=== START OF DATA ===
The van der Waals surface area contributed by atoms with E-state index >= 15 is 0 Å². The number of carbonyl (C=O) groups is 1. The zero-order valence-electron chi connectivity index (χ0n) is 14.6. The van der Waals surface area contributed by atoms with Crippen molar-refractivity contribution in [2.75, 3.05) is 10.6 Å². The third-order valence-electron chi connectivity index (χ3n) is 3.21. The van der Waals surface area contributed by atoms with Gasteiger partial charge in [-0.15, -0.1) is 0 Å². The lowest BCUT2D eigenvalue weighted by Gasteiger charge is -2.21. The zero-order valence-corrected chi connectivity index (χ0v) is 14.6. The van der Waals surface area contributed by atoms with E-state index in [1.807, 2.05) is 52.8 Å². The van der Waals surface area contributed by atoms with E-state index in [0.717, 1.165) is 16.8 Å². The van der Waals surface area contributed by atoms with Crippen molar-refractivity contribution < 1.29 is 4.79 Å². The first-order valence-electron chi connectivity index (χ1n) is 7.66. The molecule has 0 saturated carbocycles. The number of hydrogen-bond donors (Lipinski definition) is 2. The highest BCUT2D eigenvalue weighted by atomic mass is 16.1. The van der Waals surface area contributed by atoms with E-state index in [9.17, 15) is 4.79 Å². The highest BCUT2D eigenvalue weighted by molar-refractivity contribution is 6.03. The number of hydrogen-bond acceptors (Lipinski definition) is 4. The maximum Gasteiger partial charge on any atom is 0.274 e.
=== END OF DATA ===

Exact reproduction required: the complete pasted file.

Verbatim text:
The van der Waals surface area contributed by atoms with E-state index >= 15 is 0 Å². The number of carbonyl (C=O) groups is 1. The zero-order valence-electron chi connectivity index (χ0n) is 14.6. The van der Waals surface area contributed by atoms with Crippen molar-refractivity contribution in [2.75, 3.05) is 10.6 Å². The third-order valence-electron chi connectivity index (χ3n) is 3.21. The van der Waals surface area contributed by atoms with Gasteiger partial charge in [-0.15, -0.1) is 0 Å². The lowest BCUT2D eigenvalue weighted by Gasteiger charge is -2.21. The zero-order valence-corrected chi connectivity index (χ0v) is 14.6. The van der Waals surface area contributed by atoms with E-state index in [1.807, 2.05) is 52.8 Å². The van der Waals surface area contributed by atoms with E-state index in [0.717, 1.165) is 16.8 Å². The van der Waals surface area contributed by atoms with Crippen molar-refractivity contribution < 1.29 is 4.79 Å². The first-order valence-electron chi connectivity index (χ1n) is 7.66. The molecule has 0 saturated carbocycles. The number of hydrogen-bond donors (Lipinski definition) is 2. The highest BCUT2D eigenvalue weighted by atomic mass is 16.1. The van der Waals surface area contributed by atoms with E-state index in [9.17, 15) is 4.79 Å². The highest BCUT2D eigenvalue weighted by molar-refractivity contribution is 6.03. The number of hydrogen-bond acceptors (Lipinski definition) is 4. The maximum Gasteiger partial charge on any atom is 0.274 e.